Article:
Similarly, the vision of the noble Lord, Lord Darzi, of a network of polyclinics, announced in your Lordships' House, was in practice another missed opportunity. When you get into the practical detail with those of us who are practitioners, you see that it was not at all a vision of polyclinics, but of monoclinics-that is, health centres that are almost solely about the clinical model of healthcare. It is a sophisticated clinical model and, invariably, these clinics are full of state-of-the-art equipment and procedures. However, I am vexed to say that they pay scant lip service to the lessons many of us have learnt about integration and the bringing of different disciplines together in the way I have described-that the route into addressing the pressing and underlying health needs in some of our most challenging communities

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in this country lies in getting GPs to work with their non-health colleagues. It is as simple and as complicated as that.

We need our health service to be open to working in partnership with the third sector and social enterprises in integrated schemes which address the real, practical day-to-day issues that face patients. These include poor social housing, underachievement in education, credit card debt and fear of bailiffs, concern over street violence and anti-social behaviour, and the lack of opportunities to take control of their lives. We are not asking the NHS to solve all these problems. We are simply asking that the health profession be willing to work more collaboratively with others who have the tools to change our communities for the better, including by addressing their physical and mental health needs.

What those of us who have had real experience of running successful integrated health centres found was that the definition of a polyclinic changed on a six-monthly basis, and each new definition was communicated by NHS London with such clarity and certainty that real players and practitioners in the field were left totally paralysed. This meant that important health centres still remain not built, with enormous potential abortive costs. I know of one health centre that has had to go through so many NHS London-inspired redesigns that it has incurred over £1.5 million of design fees and still sits in NHS London's in-tray. I truly wish I could say that this is the only example I am aware of in London but it is not. I am afraid that the last Government were rather fond of initiatives that never in practice happened, and of trusting the reports of young consultants at McKinsey rather than those who do the job.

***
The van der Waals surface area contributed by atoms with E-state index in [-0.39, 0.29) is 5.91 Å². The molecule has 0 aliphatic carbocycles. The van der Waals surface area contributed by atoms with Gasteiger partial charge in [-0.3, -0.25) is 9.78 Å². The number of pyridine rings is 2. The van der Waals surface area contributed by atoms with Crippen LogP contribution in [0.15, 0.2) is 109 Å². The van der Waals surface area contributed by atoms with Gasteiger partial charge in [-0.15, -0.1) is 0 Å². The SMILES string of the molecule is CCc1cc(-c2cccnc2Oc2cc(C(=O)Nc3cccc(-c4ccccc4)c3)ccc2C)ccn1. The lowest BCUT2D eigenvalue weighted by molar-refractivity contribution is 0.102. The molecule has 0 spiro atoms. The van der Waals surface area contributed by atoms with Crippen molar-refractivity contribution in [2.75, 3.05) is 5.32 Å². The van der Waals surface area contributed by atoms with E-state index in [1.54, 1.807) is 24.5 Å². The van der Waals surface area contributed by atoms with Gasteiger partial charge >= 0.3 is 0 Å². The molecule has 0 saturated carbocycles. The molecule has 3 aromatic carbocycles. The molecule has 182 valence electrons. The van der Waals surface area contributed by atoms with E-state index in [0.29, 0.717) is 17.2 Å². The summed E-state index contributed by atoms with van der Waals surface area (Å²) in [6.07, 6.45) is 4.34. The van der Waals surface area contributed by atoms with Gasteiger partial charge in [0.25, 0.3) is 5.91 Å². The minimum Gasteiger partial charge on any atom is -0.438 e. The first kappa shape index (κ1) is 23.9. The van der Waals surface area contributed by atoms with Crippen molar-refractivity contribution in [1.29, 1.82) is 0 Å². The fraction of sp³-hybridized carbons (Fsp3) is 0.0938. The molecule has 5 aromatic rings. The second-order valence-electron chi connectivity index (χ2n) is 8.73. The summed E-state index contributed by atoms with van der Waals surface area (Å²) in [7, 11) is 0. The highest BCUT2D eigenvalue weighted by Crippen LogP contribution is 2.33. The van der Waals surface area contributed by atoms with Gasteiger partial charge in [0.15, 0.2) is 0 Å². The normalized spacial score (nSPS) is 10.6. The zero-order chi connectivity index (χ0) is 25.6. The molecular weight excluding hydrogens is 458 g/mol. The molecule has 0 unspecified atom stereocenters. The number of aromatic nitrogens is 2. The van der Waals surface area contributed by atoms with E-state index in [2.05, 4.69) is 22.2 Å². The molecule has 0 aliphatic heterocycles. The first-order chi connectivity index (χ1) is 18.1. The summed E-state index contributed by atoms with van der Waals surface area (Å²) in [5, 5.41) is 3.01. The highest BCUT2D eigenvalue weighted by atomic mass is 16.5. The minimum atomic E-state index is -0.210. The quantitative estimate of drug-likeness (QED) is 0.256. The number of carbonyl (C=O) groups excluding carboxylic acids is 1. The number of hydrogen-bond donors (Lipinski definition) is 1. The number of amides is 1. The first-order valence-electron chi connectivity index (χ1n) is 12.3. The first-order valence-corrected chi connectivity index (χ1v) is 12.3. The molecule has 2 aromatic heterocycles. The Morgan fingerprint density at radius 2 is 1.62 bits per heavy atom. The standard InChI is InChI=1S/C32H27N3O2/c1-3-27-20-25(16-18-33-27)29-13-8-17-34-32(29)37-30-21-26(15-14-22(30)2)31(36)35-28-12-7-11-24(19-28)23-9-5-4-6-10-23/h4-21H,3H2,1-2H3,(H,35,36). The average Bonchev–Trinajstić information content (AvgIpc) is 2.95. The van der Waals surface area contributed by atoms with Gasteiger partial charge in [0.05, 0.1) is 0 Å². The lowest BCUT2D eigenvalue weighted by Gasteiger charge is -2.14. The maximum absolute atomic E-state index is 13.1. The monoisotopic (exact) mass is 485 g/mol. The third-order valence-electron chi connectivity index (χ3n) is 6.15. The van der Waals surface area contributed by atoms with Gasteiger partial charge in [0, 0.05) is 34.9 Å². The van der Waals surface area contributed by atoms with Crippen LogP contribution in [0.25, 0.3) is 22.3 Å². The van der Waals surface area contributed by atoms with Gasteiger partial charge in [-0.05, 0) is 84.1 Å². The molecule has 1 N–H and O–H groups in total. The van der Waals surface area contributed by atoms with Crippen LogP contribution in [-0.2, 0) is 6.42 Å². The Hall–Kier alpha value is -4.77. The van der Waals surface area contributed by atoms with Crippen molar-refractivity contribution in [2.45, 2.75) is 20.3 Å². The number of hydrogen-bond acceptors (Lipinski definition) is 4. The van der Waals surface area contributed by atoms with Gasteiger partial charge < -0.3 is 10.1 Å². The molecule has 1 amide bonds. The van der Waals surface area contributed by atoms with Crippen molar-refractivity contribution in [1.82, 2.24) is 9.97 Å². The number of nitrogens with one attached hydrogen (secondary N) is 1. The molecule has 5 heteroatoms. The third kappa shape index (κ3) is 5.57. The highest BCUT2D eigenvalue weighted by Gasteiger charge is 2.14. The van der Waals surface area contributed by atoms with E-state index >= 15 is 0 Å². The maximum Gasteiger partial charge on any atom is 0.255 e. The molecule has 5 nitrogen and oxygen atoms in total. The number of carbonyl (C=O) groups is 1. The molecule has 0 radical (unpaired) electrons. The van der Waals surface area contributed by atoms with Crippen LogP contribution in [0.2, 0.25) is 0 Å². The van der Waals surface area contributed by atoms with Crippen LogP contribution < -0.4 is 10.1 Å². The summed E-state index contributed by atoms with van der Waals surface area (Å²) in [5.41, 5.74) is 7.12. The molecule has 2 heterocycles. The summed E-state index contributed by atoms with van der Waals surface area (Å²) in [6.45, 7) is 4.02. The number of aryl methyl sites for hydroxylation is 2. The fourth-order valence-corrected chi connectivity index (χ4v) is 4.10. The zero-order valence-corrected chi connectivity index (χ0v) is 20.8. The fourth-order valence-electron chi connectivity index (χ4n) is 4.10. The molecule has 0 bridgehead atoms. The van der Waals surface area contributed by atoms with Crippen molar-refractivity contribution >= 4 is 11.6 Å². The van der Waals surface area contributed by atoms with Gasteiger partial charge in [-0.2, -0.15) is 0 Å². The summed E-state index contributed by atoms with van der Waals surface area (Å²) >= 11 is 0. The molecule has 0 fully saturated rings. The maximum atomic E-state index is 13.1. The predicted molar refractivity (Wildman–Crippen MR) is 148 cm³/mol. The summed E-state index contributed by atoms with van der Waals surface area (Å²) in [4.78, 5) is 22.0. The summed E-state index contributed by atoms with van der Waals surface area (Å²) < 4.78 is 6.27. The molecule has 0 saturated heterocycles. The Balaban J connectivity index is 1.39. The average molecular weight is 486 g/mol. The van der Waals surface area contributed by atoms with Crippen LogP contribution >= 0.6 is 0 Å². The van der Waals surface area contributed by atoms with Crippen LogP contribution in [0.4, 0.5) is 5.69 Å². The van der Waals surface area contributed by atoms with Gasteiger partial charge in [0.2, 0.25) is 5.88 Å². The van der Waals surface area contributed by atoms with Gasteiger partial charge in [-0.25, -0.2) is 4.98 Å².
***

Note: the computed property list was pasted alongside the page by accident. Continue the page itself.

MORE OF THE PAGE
I welcome a world envisioned by the coalition Government where resources are put in the hands of practitioners on the ground with a real understanding of their neighbourhoods and local needs. However, this vision is far from straightforward. Not all GPs will deliver the integrated model of healthcare that I described earlier. Many GPs who support an integrated approach tell me that their colleagues who do not support it fear loss of status and title, without realising that real status in communities is based on the strength of their relationships with patients. Often in deprived areas there is a stark lack of GPs with the capacity to rise to the challenges that they now face. This new approach has important implications for the ways in which doctors are now trained.